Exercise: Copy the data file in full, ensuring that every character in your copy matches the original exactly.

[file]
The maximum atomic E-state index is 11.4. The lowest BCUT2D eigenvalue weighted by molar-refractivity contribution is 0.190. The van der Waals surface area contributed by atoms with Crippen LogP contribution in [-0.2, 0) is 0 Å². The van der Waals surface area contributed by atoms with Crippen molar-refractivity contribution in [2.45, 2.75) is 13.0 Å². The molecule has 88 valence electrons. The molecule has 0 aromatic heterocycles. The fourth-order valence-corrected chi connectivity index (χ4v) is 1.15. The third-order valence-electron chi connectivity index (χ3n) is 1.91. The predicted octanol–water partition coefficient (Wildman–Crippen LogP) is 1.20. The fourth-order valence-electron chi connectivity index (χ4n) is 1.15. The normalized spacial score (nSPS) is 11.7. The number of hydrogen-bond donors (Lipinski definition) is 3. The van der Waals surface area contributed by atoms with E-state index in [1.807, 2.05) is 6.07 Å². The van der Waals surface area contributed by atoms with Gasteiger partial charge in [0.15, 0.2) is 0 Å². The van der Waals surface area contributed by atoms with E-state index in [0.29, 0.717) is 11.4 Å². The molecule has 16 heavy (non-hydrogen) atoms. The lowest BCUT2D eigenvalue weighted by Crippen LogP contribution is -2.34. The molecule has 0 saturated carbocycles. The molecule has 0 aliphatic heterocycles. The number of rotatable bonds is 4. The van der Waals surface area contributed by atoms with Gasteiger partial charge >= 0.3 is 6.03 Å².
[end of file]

The maximum atomic E-state index is 11.4. The lowest BCUT2D eigenvalue weighted by molar-refractivity contribution is 0.190. The van der Waals surface area contributed by atoms with Crippen LogP contribution in [-0.2, 0) is 0 Å². The van der Waals surface area contributed by atoms with Crippen molar-refractivity contribution in [2.45, 2.75) is 13.0 Å². The molecule has 88 valence electrons. The molecule has 0 aromatic heterocycles. The fourth-order valence-corrected chi connectivity index (χ4v) is 1.15. The third-order valence-electron chi connectivity index (χ3n) is 1.91. The predicted octanol–water partition coefficient (Wildman–Crippen LogP) is 1.20. The fourth-order valence-electron chi connectivity index (χ4n) is 1.15. The normalized spacial score (nSPS) is 11.7. The number of hydrogen-bond donors (Lipinski definition) is 3. The van der Waals surface area contributed by atoms with E-state index in [1.807, 2.05) is 6.07 Å². The van der Waals surface area contributed by atoms with Gasteiger partial charge in [0.15, 0.2) is 0 Å². The van der Waals surface area contributed by atoms with E-state index in [0.29, 0.717) is 11.4 Å². The molecule has 16 heavy (non-hydrogen) atoms. The lowest BCUT2D eigenvalue weighted by Crippen LogP contribution is -2.34. The molecule has 0 saturated carbocycles. The molecule has 0 aliphatic heterocycles. The number of rotatable bonds is 4. The van der Waals surface area contributed by atoms with Gasteiger partial charge >= 0.3 is 6.03 Å².